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North Cumbria University Hospitals NHS Trust - 70 years of the NHS

Home > Patients and visitors > Your health > Breastfeeding > Common problems in breastfeeding

Common problems in breastfeeding

It can be hard to ask for help, but tackling problems with breastfeeding quickly will give you more time to enjoy your baby’s early days. In a lot of cases, the solution is as simple as changing your baby’s position or feeding them more often.

You can get help and support from your midwife, health visitor, GP or breastfeeding volunteer. They may suggest a breastfeeding group where you can get further support. Go to our help and support section for more information.

If your baby is unsettled

If your baby is unsettled and doesn’t seem satisfied by feeds, it may be that they’re not attached to the breast correctly. Go to positioning and attachment to check that your baby is feeding well or ask a for help to improve positioning and attachment of your baby. If this does not improve, seek advice from your midwife or health visitor.

Sore or cracked nipples

If your nipples hurt, take your baby off the breast and start again. Putting up with the pain could make things worse. If the pain continues or your nipples start to crack or bleed, ask a breastfeeding supporter to help you get your baby attached effectively. Pain is not normal so ask for help and support.

Try the following tips which may help:

  • Change your breast pads at each feed
  • Don’t use soap as it dries your skin out
  • Wear a cotton bra so that air can circulate

Sore breasts, blocked ducts and mastitis

An over-supply of milk can build up in your breasts for a number of reasons. If your baby is not well attached it may be hard for them to take your milk effectively, and some parts of your breast may not be drained during a feed, causing some pain in that area. Other common causes include wearing a bra that’s too tight, a knock or blow to the breast or missing a feed.

It’s important to deal with a sore breast or a blocked duct as soon as possible so that it doesn’t lead to mastitis (inflammation of the breast).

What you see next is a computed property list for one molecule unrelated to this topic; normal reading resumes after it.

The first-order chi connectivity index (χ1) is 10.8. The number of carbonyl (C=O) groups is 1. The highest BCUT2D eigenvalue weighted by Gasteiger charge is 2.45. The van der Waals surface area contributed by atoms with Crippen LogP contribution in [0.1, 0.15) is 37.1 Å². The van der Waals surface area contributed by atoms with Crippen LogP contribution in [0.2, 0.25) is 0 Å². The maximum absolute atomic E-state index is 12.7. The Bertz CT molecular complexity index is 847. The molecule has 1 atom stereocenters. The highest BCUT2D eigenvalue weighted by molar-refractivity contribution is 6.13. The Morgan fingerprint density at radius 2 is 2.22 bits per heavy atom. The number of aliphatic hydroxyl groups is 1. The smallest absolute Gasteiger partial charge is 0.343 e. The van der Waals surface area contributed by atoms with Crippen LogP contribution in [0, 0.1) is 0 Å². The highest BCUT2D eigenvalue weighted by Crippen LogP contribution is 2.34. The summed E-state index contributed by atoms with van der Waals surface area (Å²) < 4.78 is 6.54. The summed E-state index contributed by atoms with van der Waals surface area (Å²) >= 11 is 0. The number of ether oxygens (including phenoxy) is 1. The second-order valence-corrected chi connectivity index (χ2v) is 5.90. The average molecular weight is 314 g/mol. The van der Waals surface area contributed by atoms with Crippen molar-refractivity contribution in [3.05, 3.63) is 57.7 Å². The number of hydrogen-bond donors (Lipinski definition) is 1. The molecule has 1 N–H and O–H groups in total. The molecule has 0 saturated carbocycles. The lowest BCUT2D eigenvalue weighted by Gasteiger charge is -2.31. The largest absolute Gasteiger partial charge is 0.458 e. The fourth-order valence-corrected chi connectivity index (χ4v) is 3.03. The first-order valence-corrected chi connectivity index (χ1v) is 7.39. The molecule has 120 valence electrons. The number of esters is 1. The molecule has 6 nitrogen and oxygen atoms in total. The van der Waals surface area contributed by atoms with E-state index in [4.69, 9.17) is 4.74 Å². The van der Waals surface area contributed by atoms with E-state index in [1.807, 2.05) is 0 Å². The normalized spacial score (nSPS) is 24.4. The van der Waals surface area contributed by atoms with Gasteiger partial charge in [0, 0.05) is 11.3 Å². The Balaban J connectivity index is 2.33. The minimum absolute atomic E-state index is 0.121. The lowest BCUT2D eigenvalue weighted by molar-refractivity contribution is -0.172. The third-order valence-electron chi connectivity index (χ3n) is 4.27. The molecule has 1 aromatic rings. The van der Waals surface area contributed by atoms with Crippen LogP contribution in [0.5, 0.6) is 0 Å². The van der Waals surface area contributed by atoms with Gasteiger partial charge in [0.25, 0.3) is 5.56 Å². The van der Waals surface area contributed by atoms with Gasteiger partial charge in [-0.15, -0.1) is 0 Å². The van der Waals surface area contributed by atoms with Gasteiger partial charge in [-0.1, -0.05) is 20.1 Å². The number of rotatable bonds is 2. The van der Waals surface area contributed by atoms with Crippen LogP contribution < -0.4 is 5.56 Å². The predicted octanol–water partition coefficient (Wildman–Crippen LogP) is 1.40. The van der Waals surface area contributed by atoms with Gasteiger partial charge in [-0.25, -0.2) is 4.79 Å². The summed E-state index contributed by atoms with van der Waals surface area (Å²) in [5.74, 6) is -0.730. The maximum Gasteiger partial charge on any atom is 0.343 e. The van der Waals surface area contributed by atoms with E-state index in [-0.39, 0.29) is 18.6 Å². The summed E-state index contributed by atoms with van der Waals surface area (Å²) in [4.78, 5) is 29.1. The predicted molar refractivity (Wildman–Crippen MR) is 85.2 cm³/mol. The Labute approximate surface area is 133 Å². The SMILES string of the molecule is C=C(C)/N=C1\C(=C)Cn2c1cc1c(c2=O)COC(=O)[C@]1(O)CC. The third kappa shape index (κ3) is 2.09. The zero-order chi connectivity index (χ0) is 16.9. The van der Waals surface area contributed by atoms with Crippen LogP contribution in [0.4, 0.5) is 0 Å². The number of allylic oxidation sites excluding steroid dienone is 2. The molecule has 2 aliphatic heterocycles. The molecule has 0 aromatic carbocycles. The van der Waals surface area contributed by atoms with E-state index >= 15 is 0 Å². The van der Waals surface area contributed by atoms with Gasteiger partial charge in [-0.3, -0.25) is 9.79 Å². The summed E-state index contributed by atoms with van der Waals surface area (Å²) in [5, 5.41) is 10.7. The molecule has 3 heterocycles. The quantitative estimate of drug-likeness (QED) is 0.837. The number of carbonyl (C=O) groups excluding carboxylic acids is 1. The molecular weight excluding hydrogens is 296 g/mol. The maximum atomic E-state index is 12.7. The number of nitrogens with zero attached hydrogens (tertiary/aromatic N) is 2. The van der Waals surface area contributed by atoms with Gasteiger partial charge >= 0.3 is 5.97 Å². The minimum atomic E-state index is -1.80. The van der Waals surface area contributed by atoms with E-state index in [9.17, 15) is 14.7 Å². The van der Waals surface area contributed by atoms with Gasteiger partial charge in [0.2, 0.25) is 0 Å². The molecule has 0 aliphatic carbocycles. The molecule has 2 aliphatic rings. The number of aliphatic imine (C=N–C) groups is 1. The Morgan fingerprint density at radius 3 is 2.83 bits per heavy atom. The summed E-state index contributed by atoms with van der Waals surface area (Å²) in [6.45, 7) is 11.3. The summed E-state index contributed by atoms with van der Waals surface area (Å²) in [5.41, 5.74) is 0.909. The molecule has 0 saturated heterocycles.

If you do have mastitis, you’re likely to have at least two of the following symptoms:

  • Breast or breasts that feel hot and tender
  • A red patch of skin that’s painful to touch
  • A general feeling of illness/flu-like symptoms
  • Feeling achy, tired and tearful
  • You may have an increased temperature

This can happen suddenly and get worse very quickly. It’s important to carry on breastfeeding as this helps to speed up your recovery. If you think you may have a blocked duct or mastitis, try the following:

  • Check and improve the attachment of your baby at the breast – ask your midwife, health visitor or volunteer breastfeeding supporter.
  • Feed your baby more often
  • Let your baby feed on the tender breast first
  • Hand express some milk to relieve the fullness if breasts still feel full after a feed or your baby can’t feed
  • Try warm flannels or a bath or shower before a feed to warm your breasts
  • Get as much rest as possible
  • While your baby is feeding, gently stroke the lumpy or tender area towards your nipple with your fingertips to help the milk flow

If there’s no improvement within 12 to 24 hours or you start to feel worse, contact your GP as mastitis may also be a sign of infection. If necessary, they will prescribe antibiotics that can be taken whilst breastfeeding. Stopping breastfeeding will make your symptoms worse so ask for help and support.


If you get sore, pink or cracked nipples after you’ve been feeding without problems for a while, you may have an infection known as thrush. Ask your midwife or health visitor or another breastfeeding supporter to check that your baby is attached effectively and make an appointment with your GP. You and your baby will both need treatment. You can easily give thrush to each other, so if your baby has it in their mouth you will still need some cream for your nipples or an oral thrush tablet to stop it spreading to you. Further advice is available from the Infant Feeding Coordinators.


Some babies are born with a tight piece of skin between the underside if their tongue and the floor of their mouth. This is known as tongue-tie and it can affect feeding by making it hard for your baby to attach effectively at your breast. Tongue-tie is easily treated and if you have any concerns, talk to your midwife, health visitor or GP, who can refer you to the Infant Feeding Coordinators for a feeding assessment and frenulotomy if required.